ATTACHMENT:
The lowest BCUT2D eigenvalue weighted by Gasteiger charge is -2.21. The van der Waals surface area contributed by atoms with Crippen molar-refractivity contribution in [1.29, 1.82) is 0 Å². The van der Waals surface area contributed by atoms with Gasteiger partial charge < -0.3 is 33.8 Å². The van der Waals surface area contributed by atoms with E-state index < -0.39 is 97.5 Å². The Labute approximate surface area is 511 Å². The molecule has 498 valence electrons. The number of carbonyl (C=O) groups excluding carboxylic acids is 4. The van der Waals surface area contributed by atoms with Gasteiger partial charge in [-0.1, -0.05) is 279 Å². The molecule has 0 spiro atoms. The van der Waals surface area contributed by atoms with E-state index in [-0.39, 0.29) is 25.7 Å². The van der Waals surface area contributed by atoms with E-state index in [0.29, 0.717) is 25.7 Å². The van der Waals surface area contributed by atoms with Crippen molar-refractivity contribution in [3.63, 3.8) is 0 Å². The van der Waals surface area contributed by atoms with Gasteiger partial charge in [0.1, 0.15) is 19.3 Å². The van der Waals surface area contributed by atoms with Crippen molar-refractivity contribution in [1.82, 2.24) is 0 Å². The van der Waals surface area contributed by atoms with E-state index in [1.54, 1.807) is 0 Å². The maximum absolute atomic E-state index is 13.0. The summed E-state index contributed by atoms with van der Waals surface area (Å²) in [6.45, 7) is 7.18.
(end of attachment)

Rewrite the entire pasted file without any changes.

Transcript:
The lowest BCUT2D eigenvalue weighted by Gasteiger charge is -2.21. The van der Waals surface area contributed by atoms with Crippen molar-refractivity contribution in [1.29, 1.82) is 0 Å². The van der Waals surface area contributed by atoms with Gasteiger partial charge < -0.3 is 33.8 Å². The van der Waals surface area contributed by atoms with E-state index < -0.39 is 97.5 Å². The Labute approximate surface area is 511 Å². The molecule has 498 valence electrons. The number of carbonyl (C=O) groups excluding carboxylic acids is 4. The van der Waals surface area contributed by atoms with Gasteiger partial charge in [-0.1, -0.05) is 279 Å². The molecule has 0 spiro atoms. The van der Waals surface area contributed by atoms with E-state index in [-0.39, 0.29) is 25.7 Å². The van der Waals surface area contributed by atoms with E-state index in [0.29, 0.717) is 25.7 Å². The van der Waals surface area contributed by atoms with Crippen molar-refractivity contribution in [3.63, 3.8) is 0 Å². The van der Waals surface area contributed by atoms with Gasteiger partial charge in [0.1, 0.15) is 19.3 Å². The van der Waals surface area contributed by atoms with Crippen molar-refractivity contribution in [1.82, 2.24) is 0 Å². The van der Waals surface area contributed by atoms with E-state index in [1.54, 1.807) is 0 Å². The maximum absolute atomic E-state index is 13.0. The summed E-state index contributed by atoms with van der Waals surface area (Å²) in [6.45, 7) is 7.18.